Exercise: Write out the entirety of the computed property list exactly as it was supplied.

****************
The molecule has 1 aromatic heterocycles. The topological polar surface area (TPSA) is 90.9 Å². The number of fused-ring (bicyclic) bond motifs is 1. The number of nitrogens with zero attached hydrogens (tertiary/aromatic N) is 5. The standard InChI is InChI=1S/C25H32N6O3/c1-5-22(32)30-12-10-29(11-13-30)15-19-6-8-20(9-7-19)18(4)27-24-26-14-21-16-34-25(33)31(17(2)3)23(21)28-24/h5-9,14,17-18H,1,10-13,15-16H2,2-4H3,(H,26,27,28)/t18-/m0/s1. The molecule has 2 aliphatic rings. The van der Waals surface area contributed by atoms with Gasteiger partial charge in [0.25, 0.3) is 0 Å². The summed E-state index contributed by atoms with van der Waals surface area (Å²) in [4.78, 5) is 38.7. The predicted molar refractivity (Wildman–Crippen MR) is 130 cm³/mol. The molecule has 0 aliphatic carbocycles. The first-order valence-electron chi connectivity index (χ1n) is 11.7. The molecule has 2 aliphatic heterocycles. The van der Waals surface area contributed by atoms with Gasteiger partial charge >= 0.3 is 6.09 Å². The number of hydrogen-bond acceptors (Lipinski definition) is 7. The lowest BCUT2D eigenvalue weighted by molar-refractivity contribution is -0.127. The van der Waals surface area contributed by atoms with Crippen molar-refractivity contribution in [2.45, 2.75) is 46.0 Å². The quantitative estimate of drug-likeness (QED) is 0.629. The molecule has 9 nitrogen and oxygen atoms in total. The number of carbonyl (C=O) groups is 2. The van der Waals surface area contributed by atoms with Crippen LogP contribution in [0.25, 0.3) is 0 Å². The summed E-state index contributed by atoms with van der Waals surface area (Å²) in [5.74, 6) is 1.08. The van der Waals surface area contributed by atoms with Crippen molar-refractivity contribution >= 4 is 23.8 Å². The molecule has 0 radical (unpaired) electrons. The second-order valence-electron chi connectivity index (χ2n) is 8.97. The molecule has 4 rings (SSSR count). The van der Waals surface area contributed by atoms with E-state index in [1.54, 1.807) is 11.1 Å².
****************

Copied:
The molecule has 1 aromatic heterocycles. The topological polar surface area (TPSA) is 90.9 Å². The number of fused-ring (bicyclic) bond motifs is 1. The number of nitrogens with zero attached hydrogens (tertiary/aromatic N) is 5. The standard InChI is InChI=1S/C25H32N6O3/c1-5-22(32)30-12-10-29(11-13-30)15-19-6-8-20(9-7-19)18(4)27-24-26-14-21-16-34-25(33)31(17(2)3)23(21)28-24/h5-9,14,17-18H,1,10-13,15-16H2,2-4H3,(H,26,27,28)/t18-/m0/s1. The molecule has 2 aliphatic rings. The van der Waals surface area contributed by atoms with Gasteiger partial charge in [0.25, 0.3) is 0 Å². The summed E-state index contributed by atoms with van der Waals surface area (Å²) in [4.78, 5) is 38.7. The predicted molar refractivity (Wildman–Crippen MR) is 130 cm³/mol. The molecule has 0 aliphatic carbocycles. The first-order valence-electron chi connectivity index (χ1n) is 11.7. The molecule has 2 aliphatic heterocycles. The van der Waals surface area contributed by atoms with Gasteiger partial charge >= 0.3 is 6.09 Å². The number of hydrogen-bond acceptors (Lipinski definition) is 7. The lowest BCUT2D eigenvalue weighted by molar-refractivity contribution is -0.127. The van der Waals surface area contributed by atoms with Crippen molar-refractivity contribution in [2.45, 2.75) is 46.0 Å². The quantitative estimate of drug-likeness (QED) is 0.629. The molecule has 9 nitrogen and oxygen atoms in total. The number of carbonyl (C=O) groups is 2. The van der Waals surface area contributed by atoms with Crippen LogP contribution in [0.25, 0.3) is 0 Å². The summed E-state index contributed by atoms with van der Waals surface area (Å²) in [5.74, 6) is 1.08. The van der Waals surface area contributed by atoms with Crippen molar-refractivity contribution >= 4 is 23.8 Å². The molecule has 0 radical (unpaired) electrons. The second-order valence-electron chi connectivity index (χ2n) is 8.97. The molecule has 4 rings (SSSR count). The van der Waals surface area contributed by atoms with E-state index in [1.54, 1.807) is 11.1 Å².